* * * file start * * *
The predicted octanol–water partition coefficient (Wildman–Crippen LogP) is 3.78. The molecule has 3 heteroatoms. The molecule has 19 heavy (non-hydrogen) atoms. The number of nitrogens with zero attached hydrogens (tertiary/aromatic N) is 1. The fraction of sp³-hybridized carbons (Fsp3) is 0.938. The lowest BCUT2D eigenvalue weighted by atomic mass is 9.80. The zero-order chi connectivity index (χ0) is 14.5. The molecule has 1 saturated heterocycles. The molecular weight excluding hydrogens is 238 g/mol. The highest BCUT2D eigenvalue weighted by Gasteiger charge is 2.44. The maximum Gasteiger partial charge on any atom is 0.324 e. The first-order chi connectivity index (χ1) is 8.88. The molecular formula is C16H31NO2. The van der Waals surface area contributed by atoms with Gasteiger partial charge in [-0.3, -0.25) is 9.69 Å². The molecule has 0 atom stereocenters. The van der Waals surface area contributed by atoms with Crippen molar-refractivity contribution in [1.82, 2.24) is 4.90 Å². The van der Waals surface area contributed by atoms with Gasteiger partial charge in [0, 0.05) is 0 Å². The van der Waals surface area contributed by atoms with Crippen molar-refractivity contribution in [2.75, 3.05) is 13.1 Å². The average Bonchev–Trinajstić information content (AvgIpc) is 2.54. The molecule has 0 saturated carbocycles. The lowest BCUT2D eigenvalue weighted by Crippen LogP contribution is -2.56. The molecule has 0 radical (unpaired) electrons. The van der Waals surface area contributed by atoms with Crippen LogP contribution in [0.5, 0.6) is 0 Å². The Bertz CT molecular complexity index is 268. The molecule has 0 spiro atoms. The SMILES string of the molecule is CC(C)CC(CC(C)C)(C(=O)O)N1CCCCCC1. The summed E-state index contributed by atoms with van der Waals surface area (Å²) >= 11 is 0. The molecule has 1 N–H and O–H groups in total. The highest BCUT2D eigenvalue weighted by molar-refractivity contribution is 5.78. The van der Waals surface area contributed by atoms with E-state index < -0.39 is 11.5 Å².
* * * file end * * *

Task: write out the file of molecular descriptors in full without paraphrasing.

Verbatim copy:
The predicted octanol–water partition coefficient (Wildman–Crippen LogP) is 3.78. The molecule has 3 heteroatoms. The molecule has 19 heavy (non-hydrogen) atoms. The number of nitrogens with zero attached hydrogens (tertiary/aromatic N) is 1. The fraction of sp³-hybridized carbons (Fsp3) is 0.938. The lowest BCUT2D eigenvalue weighted by atomic mass is 9.80. The zero-order chi connectivity index (χ0) is 14.5. The molecule has 1 saturated heterocycles. The molecular weight excluding hydrogens is 238 g/mol. The highest BCUT2D eigenvalue weighted by Gasteiger charge is 2.44. The maximum Gasteiger partial charge on any atom is 0.324 e. The first-order chi connectivity index (χ1) is 8.88. The molecular formula is C16H31NO2. The van der Waals surface area contributed by atoms with Gasteiger partial charge in [-0.3, -0.25) is 9.69 Å². The molecule has 0 atom stereocenters. The van der Waals surface area contributed by atoms with Crippen molar-refractivity contribution in [1.82, 2.24) is 4.90 Å². The van der Waals surface area contributed by atoms with Gasteiger partial charge in [0, 0.05) is 0 Å². The van der Waals surface area contributed by atoms with Crippen molar-refractivity contribution in [2.75, 3.05) is 13.1 Å². The average Bonchev–Trinajstić information content (AvgIpc) is 2.54. The molecule has 0 saturated carbocycles. The lowest BCUT2D eigenvalue weighted by Crippen LogP contribution is -2.56. The molecule has 0 radical (unpaired) electrons. The van der Waals surface area contributed by atoms with Crippen LogP contribution in [0.5, 0.6) is 0 Å². The Bertz CT molecular complexity index is 268. The molecule has 0 spiro atoms. The SMILES string of the molecule is CC(C)CC(CC(C)C)(C(=O)O)N1CCCCCC1. The summed E-state index contributed by atoms with van der Waals surface area (Å²) >= 11 is 0. The molecule has 1 N–H and O–H groups in total. The highest BCUT2D eigenvalue weighted by molar-refractivity contribution is 5.78. The van der Waals surface area contributed by atoms with E-state index < -0.39 is 11.5 Å².